Company Found to be Successor Employer Under Two Different Legal Analyses

The facts of this case are rather typical for successor liability cases. A company bought the assets of a defunct newspaper company and hired back 24 of the defunct company’s employees. The new company also hired a group of part-time inserters who inserted magazine and advertisements into the newspapers’ folds. The inserters are not on the company’s health plan, received substantially lower pay than the 24 regular employees, and were not allowed to talk to full-time workers. The new company also changed the board of directors, gave reporters new titles, bought a new copy machine, and changed the paper’s motto.

The new company refused to bargain a successor collective bargaining agreement with the defunct company’s union on the theory that the new company was not a successor to the defunct company. The union filed an unfair labor practice charge, and the case went to hearing, was appealed to the National Labor Relations Board, and then appealed to the D.C. Circuit Court where Judge Merrick Garland (yes, that Judge Garland) ruled the new company was a successor to the old company and ordered the parties begin negotiating a successor collective bargaining agreement.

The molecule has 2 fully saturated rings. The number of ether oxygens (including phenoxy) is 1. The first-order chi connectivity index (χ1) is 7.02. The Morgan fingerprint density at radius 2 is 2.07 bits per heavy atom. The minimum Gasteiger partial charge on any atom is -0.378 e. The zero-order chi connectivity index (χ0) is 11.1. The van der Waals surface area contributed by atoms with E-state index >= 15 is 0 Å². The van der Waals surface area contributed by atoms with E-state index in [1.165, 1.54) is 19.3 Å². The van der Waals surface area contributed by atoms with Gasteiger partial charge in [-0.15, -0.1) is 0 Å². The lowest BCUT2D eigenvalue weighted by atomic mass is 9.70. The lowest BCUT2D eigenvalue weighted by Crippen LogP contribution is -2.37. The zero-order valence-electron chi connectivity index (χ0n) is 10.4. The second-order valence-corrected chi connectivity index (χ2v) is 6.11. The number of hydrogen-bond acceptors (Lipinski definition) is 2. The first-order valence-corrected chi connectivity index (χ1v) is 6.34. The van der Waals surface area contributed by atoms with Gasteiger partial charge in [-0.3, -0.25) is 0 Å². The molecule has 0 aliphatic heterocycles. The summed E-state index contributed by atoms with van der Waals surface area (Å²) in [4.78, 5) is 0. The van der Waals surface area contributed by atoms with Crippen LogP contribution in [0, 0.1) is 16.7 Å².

This case highlights the lengths companies go through to try to avoid being a successor employer. I have had many retail clients that think a fresh coat of paint, new signs, and new uniforms would insulate them from being successor employers. Some argue with me that closing for 2-3 weeks during the re-fresh is also a way to avoid successor liability. They are wrong. Avoiding the successorship label requires more than those cosmetic changes and it requires planning and execution that should be done well before the acquisition closes.

I strongly encourage companies that are considering avoiding a union obligation through the acquisition of another company seek competent legal advice.

Matt Austin owns Austin Legal, LLC, a boutique law firm based in Ohio that limits its representation to employers throughout the U.S.A. dealing with labor, employment, and OSHA matters. You can reach Matt at (614) 843-3041 or emailing him at